Wednesday, June 6, 2018

The Pass

LGBT movies whether they be considered indie or mainstream have come a long way. However, I certainly can remember a time, mostly in the 90's for me at least, when the promise was there but not always the execution. With the money and attention in short supply, a lot of movies with LGBT themes were saddled with cringe worthy budgets, bad acting and a reliance on salacious winks to the audience such as way too much nudity. I bring this up only because if you've watched the trailer before reading this, you may wonder if The Pass is going to rely on the obviously nice attributes of it's two main leads. I am happy to tell you that this is not the case.

The Pass is based on a play performed at The Royal Court Theater (London's West End) in 2014 and tells the story of two soccer (or football if you prefer) players in three acts each set 10 years apart. The first act which sets the stage is a night before a match in which Jason (Russell Tovey) and Ade (Arinze Kene) work out their nervous energy and talk about future prospects. Jason is a bundle of energy, bouncing off the walls and jumping from teasing that seems just cheeky at times and confrontational at others. It's soon obvious there is a lot going on between these two below the surface. Both realize that their careers are at a crossroads and most likely only one of them is going to still be on the roster for the next season. Oh, and then there is obvious sexual tension. Your never sure at first if it's reciprocated or if Jason is simply using it to get under Ade's skin. The movie then skips ahead ten years and then another ten so that we can see who made the big time and more importantly what exactly happened that first night in the hotel room.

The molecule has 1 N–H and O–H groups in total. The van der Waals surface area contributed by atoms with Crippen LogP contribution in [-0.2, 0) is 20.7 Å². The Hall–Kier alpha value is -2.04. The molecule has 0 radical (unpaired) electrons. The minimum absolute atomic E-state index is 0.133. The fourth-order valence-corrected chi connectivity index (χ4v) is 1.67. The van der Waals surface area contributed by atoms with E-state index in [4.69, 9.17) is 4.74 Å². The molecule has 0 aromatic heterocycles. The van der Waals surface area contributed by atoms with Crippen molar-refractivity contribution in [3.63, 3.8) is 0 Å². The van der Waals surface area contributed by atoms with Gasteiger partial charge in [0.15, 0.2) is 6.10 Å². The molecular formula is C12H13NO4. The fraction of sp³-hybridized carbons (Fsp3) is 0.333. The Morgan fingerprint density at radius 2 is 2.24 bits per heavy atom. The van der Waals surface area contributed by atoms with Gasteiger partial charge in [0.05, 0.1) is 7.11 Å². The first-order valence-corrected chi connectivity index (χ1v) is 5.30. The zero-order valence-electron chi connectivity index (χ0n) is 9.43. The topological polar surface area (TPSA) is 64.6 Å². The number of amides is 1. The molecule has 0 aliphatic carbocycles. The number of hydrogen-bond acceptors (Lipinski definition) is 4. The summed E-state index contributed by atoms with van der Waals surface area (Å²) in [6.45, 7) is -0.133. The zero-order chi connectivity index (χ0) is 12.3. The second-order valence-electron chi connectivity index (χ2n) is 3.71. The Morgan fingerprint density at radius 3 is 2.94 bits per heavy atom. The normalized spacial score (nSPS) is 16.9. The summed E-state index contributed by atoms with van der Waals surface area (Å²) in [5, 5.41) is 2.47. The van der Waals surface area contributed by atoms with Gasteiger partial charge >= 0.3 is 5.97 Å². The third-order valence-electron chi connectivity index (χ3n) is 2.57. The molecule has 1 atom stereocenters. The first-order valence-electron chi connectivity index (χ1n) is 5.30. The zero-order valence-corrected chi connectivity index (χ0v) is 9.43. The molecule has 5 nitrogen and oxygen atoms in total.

The Pass never shies away from it's theatrical roots. There are only three settings, two main characters and two side characters. With that structure and the heavy theme of homophobia in sports, The Pass has the makings of a unrelatable disaster but it's not. Both Russell Tovey and Arinze Kene are a lot of fun although I have to say Russell Tovey dials it up a notch to almost perfection. In addition we get excellent performances from two actors I am not the least bit familiar with. Lisa McGrillis as Lyndsey, a woman inadvertently drawn into Jason's need to keep his public image "straight". She is given some fantastically witty dialogue that ends up owning the ever arrogant Jason. Then there is Nico Mirallegro as Harry, a hotel employee who is happily involved in Jason and Ade's final reckoning in the third act. With boisterous enthusiasm he plays that guy we all know. You invite him to your wedding and he gets drunk, knocks over the cake and hits on all the bridesmaids but you forgive him in the end just to have the stories to tell. I'm giving The Pass a B+. It is certainly not for everyone but takes all of the challenges of adapting a play and makes them opportunities.